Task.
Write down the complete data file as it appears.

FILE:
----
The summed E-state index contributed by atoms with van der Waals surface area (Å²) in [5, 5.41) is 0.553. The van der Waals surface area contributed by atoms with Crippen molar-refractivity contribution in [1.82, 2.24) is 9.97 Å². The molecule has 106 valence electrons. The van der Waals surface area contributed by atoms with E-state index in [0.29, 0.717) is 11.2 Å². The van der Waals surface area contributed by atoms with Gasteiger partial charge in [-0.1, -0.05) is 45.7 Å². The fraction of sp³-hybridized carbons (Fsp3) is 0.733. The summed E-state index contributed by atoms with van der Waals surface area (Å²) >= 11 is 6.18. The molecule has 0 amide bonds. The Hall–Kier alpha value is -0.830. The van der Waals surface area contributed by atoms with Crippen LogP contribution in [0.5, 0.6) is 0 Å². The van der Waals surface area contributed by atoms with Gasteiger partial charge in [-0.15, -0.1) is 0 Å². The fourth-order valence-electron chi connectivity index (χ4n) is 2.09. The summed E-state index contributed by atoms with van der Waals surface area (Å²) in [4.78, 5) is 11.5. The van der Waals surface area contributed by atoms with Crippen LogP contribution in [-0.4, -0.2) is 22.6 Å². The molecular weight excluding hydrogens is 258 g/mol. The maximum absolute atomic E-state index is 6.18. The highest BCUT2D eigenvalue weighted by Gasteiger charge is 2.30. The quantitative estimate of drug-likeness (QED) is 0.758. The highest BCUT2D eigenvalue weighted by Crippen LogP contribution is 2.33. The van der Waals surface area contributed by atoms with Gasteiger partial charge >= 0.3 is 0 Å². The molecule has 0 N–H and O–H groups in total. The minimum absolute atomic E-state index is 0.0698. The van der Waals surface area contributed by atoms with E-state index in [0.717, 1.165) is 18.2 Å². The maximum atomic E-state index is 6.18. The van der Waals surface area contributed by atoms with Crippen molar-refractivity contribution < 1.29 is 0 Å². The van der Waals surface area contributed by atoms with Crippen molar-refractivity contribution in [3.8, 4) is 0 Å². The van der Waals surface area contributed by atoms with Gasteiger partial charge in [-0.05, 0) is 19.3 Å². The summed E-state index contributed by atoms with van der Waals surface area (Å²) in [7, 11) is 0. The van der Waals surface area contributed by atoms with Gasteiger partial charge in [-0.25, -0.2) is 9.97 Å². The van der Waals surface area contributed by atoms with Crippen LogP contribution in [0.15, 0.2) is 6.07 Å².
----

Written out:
The summed E-state index contributed by atoms with van der Waals surface area (Å²) in [5, 5.41) is 0.553. The van der Waals surface area contributed by atoms with Crippen molar-refractivity contribution in [1.82, 2.24) is 9.97 Å². The molecule has 106 valence electrons. The van der Waals surface area contributed by atoms with E-state index in [0.29, 0.717) is 11.2 Å². The van der Waals surface area contributed by atoms with Gasteiger partial charge in [-0.1, -0.05) is 45.7 Å². The fraction of sp³-hybridized carbons (Fsp3) is 0.733. The summed E-state index contributed by atoms with van der Waals surface area (Å²) >= 11 is 6.18. The molecule has 0 amide bonds. The Hall–Kier alpha value is -0.830. The van der Waals surface area contributed by atoms with Crippen LogP contribution in [0.5, 0.6) is 0 Å². The van der Waals surface area contributed by atoms with Gasteiger partial charge in [-0.15, -0.1) is 0 Å². The fourth-order valence-electron chi connectivity index (χ4n) is 2.09. The summed E-state index contributed by atoms with van der Waals surface area (Å²) in [4.78, 5) is 11.5. The van der Waals surface area contributed by atoms with Crippen LogP contribution in [-0.4, -0.2) is 22.6 Å². The molecular weight excluding hydrogens is 258 g/mol. The maximum absolute atomic E-state index is 6.18. The highest BCUT2D eigenvalue weighted by Gasteiger charge is 2.30. The quantitative estimate of drug-likeness (QED) is 0.758. The highest BCUT2D eigenvalue weighted by Crippen LogP contribution is 2.33. The van der Waals surface area contributed by atoms with Gasteiger partial charge >= 0.3 is 0 Å². The molecule has 0 N–H and O–H groups in total. The minimum absolute atomic E-state index is 0.0698. The van der Waals surface area contributed by atoms with E-state index in [0.717, 1.165) is 18.2 Å². The maximum atomic E-state index is 6.18. The van der Waals surface area contributed by atoms with Crippen molar-refractivity contribution < 1.29 is 0 Å². The van der Waals surface area contributed by atoms with Crippen molar-refractivity contribution in [3.8, 4) is 0 Å². The van der Waals surface area contributed by atoms with Gasteiger partial charge in [-0.05, 0) is 19.3 Å². The summed E-state index contributed by atoms with van der Waals surface area (Å²) in [7, 11) is 0. The van der Waals surface area contributed by atoms with Gasteiger partial charge in [-0.25, -0.2) is 9.97 Å². The van der Waals surface area contributed by atoms with Crippen LogP contribution in [0.15, 0.2) is 6.07 Å².